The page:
Tempera Paint Sticks Review

As a big fan of paint I was not sure how to react to a mess free alternative to the paint brush and liquid paint. Tempera paint blocks or cakes, you know the ones:

Tempera Cakes

They are still popular in classrooms and centers but I find they don’t give great coverage. Sometimes students are frustrated by the wateriness of the paint. Learning to apply paint from a tempera cake, without ripping your paper with too much water can be a challenge! However they have a place and are great to pull out quickly, with minimal clean up.

Liquid tempera, you know the type:

Prang Washable Tempera Paint - 8oz

It is great for coverage but can be messy to apply and clean up!

As a fan of process rather than product, my initial reaction to Tempera Paint Sticks was hope that they would not replace the process of painting which I believe all children need to explore, learn and enjoy.

I am a huge fan of oil pastels and wondered if they would be similar.

Tempera Paint Sticks

Turns out they are even more awesome! They are smooth to apply as they glide over the paper and yet they look like a glue stick. They dry almost instantly with full coverage. Check it out:

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The flowers reactions were funny. Daisy said “Oh these are cool, they are kinda like a crayon and kinda like an oil pastel.” and “they go on really easy”.

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Rose said “awesome” and “can we use them later?” when I told her to get ready for the bus.

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They were both engrossed in their art.

They are so easy to apply, drawing is a natural reaction to using these paint sticks, as you can see from the photos.

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We applied liquid watercolour paint on top of the Tempera Paint Sticks and it stayed put. Not bad for newsprint paper!

The paint dries almost instantly so artwork can be taken home the same day.

Lets face it there are times when you want great colour impact but don’t have time to pull out the paints. These Tempera Paint Sticks give the colour impact without the mess of paint or the smudging of oil pastel. What more can I say?

At only $4.25 for 4, give them a try and I think you will be impressed.

 

All About Me Activity Cards in Action

I have used All About Me Family Counters for a few years. They are the go to, grab and go activity as all three of my children now play with them, in different ways.

All About Me Family Counters

Here you can see how we have played with them in the past: Fun with Family Counters.Fun with Family Counters

I did have a male ECE correct my stereotyping as I displayed them with the baby on the Mama’s hip and have successfully balanced the baby on the Papa’s hip also!

These counters are the perfect size for dramatic play/restaurant waiting/older sibling activity waiting, and of course for their original design: math concept teaching!

Here you can see the All About Me Family Counters in use with the NEW All About Me Activity Cards in my classroom.

All About Me Activity Cards in Action

The students are watching a demonstration of how to continue a sequence, such as the purple, blue, purple, blue, you can see in the bottom left of the photo. They are also reinforcing characteristic description such as “smaller”, “boy”, colours and patterning.

All About Me Action Cards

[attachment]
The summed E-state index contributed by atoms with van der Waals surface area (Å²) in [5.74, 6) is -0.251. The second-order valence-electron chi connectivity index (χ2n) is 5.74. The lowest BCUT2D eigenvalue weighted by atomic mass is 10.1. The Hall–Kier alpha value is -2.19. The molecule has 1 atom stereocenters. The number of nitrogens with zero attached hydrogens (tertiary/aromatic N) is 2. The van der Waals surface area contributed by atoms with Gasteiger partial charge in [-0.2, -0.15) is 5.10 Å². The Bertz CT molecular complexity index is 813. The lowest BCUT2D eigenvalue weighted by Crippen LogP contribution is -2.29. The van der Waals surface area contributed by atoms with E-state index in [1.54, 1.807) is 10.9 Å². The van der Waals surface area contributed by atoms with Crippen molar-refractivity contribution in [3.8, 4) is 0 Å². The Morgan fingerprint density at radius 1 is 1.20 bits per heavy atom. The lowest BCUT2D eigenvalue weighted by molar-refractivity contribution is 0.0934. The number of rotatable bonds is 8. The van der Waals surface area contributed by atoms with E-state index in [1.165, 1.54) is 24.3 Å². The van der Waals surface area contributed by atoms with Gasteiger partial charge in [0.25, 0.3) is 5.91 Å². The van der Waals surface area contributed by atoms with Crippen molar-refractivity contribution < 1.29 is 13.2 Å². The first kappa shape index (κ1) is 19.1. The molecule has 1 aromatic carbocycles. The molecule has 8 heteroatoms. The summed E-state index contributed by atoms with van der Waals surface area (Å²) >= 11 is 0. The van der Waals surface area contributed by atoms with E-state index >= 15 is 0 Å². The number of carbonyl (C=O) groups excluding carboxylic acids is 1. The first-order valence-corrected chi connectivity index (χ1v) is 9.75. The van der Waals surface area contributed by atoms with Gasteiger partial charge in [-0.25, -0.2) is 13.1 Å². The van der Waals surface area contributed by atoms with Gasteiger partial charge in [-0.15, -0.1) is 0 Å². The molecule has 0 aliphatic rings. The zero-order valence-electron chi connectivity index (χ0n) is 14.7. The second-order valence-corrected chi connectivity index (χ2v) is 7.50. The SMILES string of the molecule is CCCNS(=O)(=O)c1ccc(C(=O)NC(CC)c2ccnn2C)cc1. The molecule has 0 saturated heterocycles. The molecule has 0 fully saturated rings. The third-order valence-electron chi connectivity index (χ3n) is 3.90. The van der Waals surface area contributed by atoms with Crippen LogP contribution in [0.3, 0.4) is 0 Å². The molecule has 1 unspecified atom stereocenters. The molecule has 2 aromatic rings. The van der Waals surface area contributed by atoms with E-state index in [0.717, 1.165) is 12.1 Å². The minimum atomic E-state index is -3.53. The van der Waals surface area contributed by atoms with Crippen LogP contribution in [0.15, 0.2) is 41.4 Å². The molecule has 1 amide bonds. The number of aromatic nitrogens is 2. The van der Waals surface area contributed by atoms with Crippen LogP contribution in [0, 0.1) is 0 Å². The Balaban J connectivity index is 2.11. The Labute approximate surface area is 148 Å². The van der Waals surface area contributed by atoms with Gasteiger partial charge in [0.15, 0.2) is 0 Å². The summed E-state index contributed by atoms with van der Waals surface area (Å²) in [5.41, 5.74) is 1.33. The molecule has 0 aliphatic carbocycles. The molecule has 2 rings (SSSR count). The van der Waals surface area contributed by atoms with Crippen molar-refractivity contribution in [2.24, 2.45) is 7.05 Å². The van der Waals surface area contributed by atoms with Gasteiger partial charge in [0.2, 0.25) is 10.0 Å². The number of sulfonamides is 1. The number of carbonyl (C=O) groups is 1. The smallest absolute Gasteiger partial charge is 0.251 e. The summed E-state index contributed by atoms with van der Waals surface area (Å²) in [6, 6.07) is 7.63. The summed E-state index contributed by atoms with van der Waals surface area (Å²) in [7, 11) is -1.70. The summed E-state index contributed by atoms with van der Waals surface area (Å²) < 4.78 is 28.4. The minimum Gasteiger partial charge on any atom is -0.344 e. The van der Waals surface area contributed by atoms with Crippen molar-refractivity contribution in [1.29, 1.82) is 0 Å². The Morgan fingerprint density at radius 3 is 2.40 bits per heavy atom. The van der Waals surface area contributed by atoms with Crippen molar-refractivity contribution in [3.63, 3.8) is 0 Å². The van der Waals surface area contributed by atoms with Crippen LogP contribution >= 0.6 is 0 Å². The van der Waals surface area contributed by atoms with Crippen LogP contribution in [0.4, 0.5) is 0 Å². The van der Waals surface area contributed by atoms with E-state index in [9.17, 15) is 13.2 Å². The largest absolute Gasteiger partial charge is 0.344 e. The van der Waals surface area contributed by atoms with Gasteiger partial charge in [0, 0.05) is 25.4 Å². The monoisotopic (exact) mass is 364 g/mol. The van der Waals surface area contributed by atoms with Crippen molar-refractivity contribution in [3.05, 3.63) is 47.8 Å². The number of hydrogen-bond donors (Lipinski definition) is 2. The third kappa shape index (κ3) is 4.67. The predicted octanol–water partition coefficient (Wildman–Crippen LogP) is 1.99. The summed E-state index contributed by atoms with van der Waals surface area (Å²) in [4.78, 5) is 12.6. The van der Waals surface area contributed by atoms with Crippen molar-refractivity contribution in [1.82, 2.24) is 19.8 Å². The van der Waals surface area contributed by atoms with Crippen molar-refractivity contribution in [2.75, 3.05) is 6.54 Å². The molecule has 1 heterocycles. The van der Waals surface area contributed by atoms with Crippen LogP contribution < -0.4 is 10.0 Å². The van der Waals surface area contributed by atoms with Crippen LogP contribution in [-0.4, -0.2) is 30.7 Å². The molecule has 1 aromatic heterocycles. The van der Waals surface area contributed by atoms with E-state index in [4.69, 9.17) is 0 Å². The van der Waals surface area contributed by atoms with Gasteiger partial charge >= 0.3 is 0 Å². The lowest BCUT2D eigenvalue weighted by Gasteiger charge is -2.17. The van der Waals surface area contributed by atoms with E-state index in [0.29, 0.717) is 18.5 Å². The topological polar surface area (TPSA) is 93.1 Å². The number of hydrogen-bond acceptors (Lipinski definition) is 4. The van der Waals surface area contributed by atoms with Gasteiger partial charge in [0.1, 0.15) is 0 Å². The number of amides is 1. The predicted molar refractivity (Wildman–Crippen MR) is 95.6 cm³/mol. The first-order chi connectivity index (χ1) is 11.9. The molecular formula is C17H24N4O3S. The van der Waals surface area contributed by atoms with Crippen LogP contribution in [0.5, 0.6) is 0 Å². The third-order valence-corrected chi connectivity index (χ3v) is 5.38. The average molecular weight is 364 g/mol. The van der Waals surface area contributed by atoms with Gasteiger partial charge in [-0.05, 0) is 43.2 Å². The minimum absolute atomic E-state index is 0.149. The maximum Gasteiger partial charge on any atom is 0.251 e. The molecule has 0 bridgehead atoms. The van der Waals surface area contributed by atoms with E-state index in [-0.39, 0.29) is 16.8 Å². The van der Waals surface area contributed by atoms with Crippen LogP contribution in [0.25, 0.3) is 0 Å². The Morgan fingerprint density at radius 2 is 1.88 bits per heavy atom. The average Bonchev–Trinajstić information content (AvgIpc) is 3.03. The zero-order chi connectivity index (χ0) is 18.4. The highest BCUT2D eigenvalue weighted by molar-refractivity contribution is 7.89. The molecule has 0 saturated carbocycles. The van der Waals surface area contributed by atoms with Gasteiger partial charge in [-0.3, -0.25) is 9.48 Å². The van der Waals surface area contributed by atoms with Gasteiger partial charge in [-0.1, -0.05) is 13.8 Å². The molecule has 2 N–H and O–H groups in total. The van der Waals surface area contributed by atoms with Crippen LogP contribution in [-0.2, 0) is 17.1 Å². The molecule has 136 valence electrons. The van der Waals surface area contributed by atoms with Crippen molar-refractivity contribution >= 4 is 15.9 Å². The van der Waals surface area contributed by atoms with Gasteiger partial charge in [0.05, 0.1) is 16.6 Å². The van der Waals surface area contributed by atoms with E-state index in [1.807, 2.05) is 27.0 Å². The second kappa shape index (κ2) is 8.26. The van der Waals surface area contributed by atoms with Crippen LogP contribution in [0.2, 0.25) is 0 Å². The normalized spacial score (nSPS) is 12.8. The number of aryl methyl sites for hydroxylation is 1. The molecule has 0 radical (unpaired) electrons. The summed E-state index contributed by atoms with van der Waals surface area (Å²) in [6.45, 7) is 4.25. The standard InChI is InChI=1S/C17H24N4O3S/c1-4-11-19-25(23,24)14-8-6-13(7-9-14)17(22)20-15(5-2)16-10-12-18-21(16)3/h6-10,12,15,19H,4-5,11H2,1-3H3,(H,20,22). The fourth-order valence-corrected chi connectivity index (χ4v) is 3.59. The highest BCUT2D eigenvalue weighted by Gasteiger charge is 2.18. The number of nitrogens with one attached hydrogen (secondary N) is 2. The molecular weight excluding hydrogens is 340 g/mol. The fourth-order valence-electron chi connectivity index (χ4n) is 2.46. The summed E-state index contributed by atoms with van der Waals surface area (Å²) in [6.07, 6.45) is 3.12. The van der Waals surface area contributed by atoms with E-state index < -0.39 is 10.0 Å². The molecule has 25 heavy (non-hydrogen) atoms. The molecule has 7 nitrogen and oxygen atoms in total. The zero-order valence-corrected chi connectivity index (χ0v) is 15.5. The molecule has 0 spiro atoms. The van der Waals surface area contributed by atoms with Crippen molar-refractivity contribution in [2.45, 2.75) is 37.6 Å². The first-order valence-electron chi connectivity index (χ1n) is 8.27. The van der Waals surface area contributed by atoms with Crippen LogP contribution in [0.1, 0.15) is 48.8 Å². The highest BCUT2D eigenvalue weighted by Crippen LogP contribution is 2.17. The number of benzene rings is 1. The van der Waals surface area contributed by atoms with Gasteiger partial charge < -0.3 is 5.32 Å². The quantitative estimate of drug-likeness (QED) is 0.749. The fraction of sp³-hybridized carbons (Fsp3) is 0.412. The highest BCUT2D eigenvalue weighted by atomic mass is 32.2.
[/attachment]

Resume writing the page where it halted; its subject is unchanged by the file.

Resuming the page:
Here we have the wonderful sequence and a person riding a cat… why not?

All About Me Activity Cards

Adding: person and cat style! Our next step is to use the formal written number which some of these students are still learning (we were reinforcing the subtraction with finger counting here!).

All about me activity cards

Adding in action!

The structure of these cards allows for group work and discussion as we did here but also for independent and gradual skill building. They are an awesome addition to the math resource collection.

All About Me Activity Cards

Here is the low down on the All About Me Activity Cards:

Help children learn essential early math skills while learning about themselves and the world around them with 20 double-sided, write & wipe Activity Cards. Illustrations on these full-colour Activity Cards match the actual size of the All About Me Family Counters (202090) and are perfect for developing patterning, early addition and subtraction, and sorting skills. Includes over 40 activities and a guide. PreK+. Ages 5+.

 

 

Testing Watercolour Pencils

I enjoyed using watercolour pencils as a child and loved that moment when you added water and your art turned into a painting. As with many things the memories from childhood are a little betraying. While teaching an art class recently, I was disappointed by the watercolour pencils I tried with my students. They seemed grainy and not very vibrant.

Watercolour Pencils (24)

I was then challenged to try out different brands to see if the brand I had tried were weak or if my memory was failing me.

watercolour-pencils

The four brands were:

  • Prang
  • Crayola
  • Lyra
  • Sargent Art

The girls got straight down to “work”!

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We used a printed colouring sheet and dived it into four sections. We took care to use the allocated brand of watercolour pencil in the correct section.

Comments included:

  • Prang- soft and makes chips or dust, kinda crumbly, it is hard to colour lightly
  • Crayola- it has a hard lead, you have to press down hard
  • Lyra- doesn’t erase easily, I like it best because it doesn’t dust
  • Sargent Art- it has a hard lead, it takes too long to cover

These comments were shared while colouring. We did try to erase them all. Lyra was the most difficult to erase, while the rest were more successful. As you can see from the photo we were on a rough surface, not dissimilar to a school desk I imagine.

The excitement of adding water was quite the thrill!